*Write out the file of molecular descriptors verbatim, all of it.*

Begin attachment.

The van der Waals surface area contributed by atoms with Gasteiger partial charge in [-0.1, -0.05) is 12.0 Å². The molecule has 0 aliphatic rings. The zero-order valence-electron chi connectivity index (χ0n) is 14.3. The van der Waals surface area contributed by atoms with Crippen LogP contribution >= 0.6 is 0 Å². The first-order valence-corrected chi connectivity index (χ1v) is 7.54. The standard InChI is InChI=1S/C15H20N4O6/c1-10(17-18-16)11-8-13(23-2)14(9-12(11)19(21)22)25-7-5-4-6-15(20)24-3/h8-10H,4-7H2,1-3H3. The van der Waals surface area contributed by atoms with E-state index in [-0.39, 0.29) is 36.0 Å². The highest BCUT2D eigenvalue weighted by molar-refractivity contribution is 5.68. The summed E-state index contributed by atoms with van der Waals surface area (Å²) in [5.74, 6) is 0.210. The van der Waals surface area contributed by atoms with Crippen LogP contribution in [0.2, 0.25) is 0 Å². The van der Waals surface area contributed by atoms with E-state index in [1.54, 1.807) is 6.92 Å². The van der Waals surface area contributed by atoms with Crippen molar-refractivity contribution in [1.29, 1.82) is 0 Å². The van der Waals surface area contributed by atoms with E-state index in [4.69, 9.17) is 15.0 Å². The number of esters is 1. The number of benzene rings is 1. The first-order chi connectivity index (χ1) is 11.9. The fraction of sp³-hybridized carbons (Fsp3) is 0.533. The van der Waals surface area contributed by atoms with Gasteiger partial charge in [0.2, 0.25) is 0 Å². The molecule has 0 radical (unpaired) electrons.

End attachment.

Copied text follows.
The van der Waals surface area contributed by atoms with Gasteiger partial charge in [-0.1, -0.05) is 12.0 Å². The molecule has 0 aliphatic rings. The zero-order valence-electron chi connectivity index (χ0n) is 14.3. The van der Waals surface area contributed by atoms with Crippen LogP contribution >= 0.6 is 0 Å². The first-order valence-corrected chi connectivity index (χ1v) is 7.54. The standard InChI is InChI=1S/C15H20N4O6/c1-10(17-18-16)11-8-13(23-2)14(9-12(11)19(21)22)25-7-5-4-6-15(20)24-3/h8-10H,4-7H2,1-3H3. The van der Waals surface area contributed by atoms with E-state index in [-0.39, 0.29) is 36.0 Å². The highest BCUT2D eigenvalue weighted by molar-refractivity contribution is 5.68. The summed E-state index contributed by atoms with van der Waals surface area (Å²) in [5.74, 6) is 0.210. The van der Waals surface area contributed by atoms with Crippen LogP contribution in [0.2, 0.25) is 0 Å². The van der Waals surface area contributed by atoms with E-state index in [1.54, 1.807) is 6.92 Å². The van der Waals surface area contributed by atoms with Crippen molar-refractivity contribution in [1.29, 1.82) is 0 Å². The van der Waals surface area contributed by atoms with E-state index in [4.69, 9.17) is 15.0 Å². The number of esters is 1. The number of benzene rings is 1. The first-order chi connectivity index (χ1) is 11.9. The fraction of sp³-hybridized carbons (Fsp3) is 0.533. The van der Waals surface area contributed by atoms with Gasteiger partial charge in [0.2, 0.25) is 0 Å². The molecule has 0 radical (unpaired) electrons.